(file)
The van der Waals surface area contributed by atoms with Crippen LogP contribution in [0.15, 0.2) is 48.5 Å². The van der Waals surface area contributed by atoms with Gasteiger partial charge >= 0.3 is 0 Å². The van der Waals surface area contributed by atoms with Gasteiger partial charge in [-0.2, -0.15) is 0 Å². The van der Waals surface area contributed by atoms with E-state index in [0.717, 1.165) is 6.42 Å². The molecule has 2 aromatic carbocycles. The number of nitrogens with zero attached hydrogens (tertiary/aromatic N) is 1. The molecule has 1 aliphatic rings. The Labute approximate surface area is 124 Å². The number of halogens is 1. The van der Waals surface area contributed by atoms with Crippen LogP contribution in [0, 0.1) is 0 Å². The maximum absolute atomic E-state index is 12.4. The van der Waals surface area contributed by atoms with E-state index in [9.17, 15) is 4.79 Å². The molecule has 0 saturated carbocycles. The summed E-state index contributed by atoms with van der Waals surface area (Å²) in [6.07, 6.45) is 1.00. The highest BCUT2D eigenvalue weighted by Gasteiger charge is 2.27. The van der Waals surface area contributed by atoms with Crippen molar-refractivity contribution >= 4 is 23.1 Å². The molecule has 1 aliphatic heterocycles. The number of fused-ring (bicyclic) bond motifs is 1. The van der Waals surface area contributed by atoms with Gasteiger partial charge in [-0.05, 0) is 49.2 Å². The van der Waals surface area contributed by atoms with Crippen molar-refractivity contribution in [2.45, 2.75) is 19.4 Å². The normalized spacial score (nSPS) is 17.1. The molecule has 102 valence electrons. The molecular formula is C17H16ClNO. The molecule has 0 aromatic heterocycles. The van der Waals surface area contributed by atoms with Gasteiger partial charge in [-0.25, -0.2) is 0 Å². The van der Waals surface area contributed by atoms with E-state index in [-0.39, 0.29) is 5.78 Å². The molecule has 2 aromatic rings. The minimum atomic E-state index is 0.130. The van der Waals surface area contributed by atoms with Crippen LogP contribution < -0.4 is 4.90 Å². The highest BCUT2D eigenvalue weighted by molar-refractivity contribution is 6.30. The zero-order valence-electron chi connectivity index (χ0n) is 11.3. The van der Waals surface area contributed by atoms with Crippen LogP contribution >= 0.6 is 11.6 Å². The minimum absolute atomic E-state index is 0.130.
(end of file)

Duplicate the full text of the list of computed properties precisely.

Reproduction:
The van der Waals surface area contributed by atoms with Crippen LogP contribution in [0.15, 0.2) is 48.5 Å². The van der Waals surface area contributed by atoms with Gasteiger partial charge >= 0.3 is 0 Å². The van der Waals surface area contributed by atoms with Gasteiger partial charge in [-0.2, -0.15) is 0 Å². The van der Waals surface area contributed by atoms with E-state index in [0.717, 1.165) is 6.42 Å². The molecule has 2 aromatic carbocycles. The number of nitrogens with zero attached hydrogens (tertiary/aromatic N) is 1. The molecule has 1 aliphatic rings. The Labute approximate surface area is 124 Å². The number of halogens is 1. The van der Waals surface area contributed by atoms with Crippen LogP contribution in [0, 0.1) is 0 Å². The maximum absolute atomic E-state index is 12.4. The van der Waals surface area contributed by atoms with E-state index in [9.17, 15) is 4.79 Å². The molecule has 0 saturated carbocycles. The summed E-state index contributed by atoms with van der Waals surface area (Å²) in [6.07, 6.45) is 1.00. The highest BCUT2D eigenvalue weighted by Gasteiger charge is 2.27. The van der Waals surface area contributed by atoms with Crippen molar-refractivity contribution >= 4 is 23.1 Å². The molecule has 1 aliphatic heterocycles. The number of fused-ring (bicyclic) bond motifs is 1. The van der Waals surface area contributed by atoms with Gasteiger partial charge in [-0.05, 0) is 49.2 Å². The van der Waals surface area contributed by atoms with Crippen molar-refractivity contribution in [2.45, 2.75) is 19.4 Å². The normalized spacial score (nSPS) is 17.1. The molecule has 102 valence electrons. The molecular formula is C17H16ClNO. The molecule has 0 aromatic heterocycles. The van der Waals surface area contributed by atoms with Gasteiger partial charge in [-0.25, -0.2) is 0 Å². The van der Waals surface area contributed by atoms with E-state index in [-0.39, 0.29) is 5.78 Å². The molecule has 2 aromatic rings. The minimum atomic E-state index is 0.130. The van der Waals surface area contributed by atoms with Crippen LogP contribution < -0.4 is 4.90 Å². The highest BCUT2D eigenvalue weighted by molar-refractivity contribution is 6.30. The zero-order valence-electron chi connectivity index (χ0n) is 11.3. The van der Waals surface area contributed by atoms with Crippen LogP contribution >= 0.6 is 11.6 Å². The minimum absolute atomic E-state index is 0.130.